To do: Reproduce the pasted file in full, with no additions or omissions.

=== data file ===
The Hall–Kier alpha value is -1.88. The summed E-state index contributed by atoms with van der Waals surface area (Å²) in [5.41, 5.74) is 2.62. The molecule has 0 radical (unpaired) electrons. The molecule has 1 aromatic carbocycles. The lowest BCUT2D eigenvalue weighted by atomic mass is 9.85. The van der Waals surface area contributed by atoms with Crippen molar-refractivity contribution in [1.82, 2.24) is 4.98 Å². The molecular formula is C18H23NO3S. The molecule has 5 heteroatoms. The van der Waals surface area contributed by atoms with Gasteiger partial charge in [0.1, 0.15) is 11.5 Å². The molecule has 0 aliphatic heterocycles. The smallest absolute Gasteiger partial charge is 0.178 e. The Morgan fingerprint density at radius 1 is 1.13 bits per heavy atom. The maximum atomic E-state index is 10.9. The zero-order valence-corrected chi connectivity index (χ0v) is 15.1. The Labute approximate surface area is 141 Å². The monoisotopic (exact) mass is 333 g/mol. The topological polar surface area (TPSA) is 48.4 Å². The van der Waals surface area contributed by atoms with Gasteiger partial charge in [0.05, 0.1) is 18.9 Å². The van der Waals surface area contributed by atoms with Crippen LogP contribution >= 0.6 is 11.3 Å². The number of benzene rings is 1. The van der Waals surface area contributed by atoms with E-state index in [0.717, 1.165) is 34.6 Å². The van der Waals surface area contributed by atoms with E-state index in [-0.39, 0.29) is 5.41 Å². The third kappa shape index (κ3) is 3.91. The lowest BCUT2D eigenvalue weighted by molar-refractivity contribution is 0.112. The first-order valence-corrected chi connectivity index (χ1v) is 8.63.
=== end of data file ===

The Hall–Kier alpha value is -1.88. The summed E-state index contributed by atoms with van der Waals surface area (Å²) in [5.41, 5.74) is 2.62. The molecule has 0 radical (unpaired) electrons. The molecule has 1 aromatic carbocycles. The lowest BCUT2D eigenvalue weighted by atomic mass is 9.85. The van der Waals surface area contributed by atoms with Crippen molar-refractivity contribution in [1.82, 2.24) is 4.98 Å². The molecular formula is C18H23NO3S. The molecule has 5 heteroatoms. The van der Waals surface area contributed by atoms with Gasteiger partial charge in [0.1, 0.15) is 11.5 Å². The molecule has 0 aliphatic heterocycles. The smallest absolute Gasteiger partial charge is 0.178 e. The Morgan fingerprint density at radius 1 is 1.13 bits per heavy atom. The maximum atomic E-state index is 10.9. The zero-order valence-corrected chi connectivity index (χ0v) is 15.1. The Labute approximate surface area is 141 Å². The monoisotopic (exact) mass is 333 g/mol. The topological polar surface area (TPSA) is 48.4 Å². The van der Waals surface area contributed by atoms with Gasteiger partial charge in [0.05, 0.1) is 18.9 Å². The van der Waals surface area contributed by atoms with Crippen LogP contribution >= 0.6 is 11.3 Å². The number of benzene rings is 1. The van der Waals surface area contributed by atoms with E-state index in [0.717, 1.165) is 34.6 Å². The van der Waals surface area contributed by atoms with E-state index in [-0.39, 0.29) is 5.41 Å². The third kappa shape index (κ3) is 3.91. The lowest BCUT2D eigenvalue weighted by molar-refractivity contribution is 0.112. The first-order valence-corrected chi connectivity index (χ1v) is 8.63.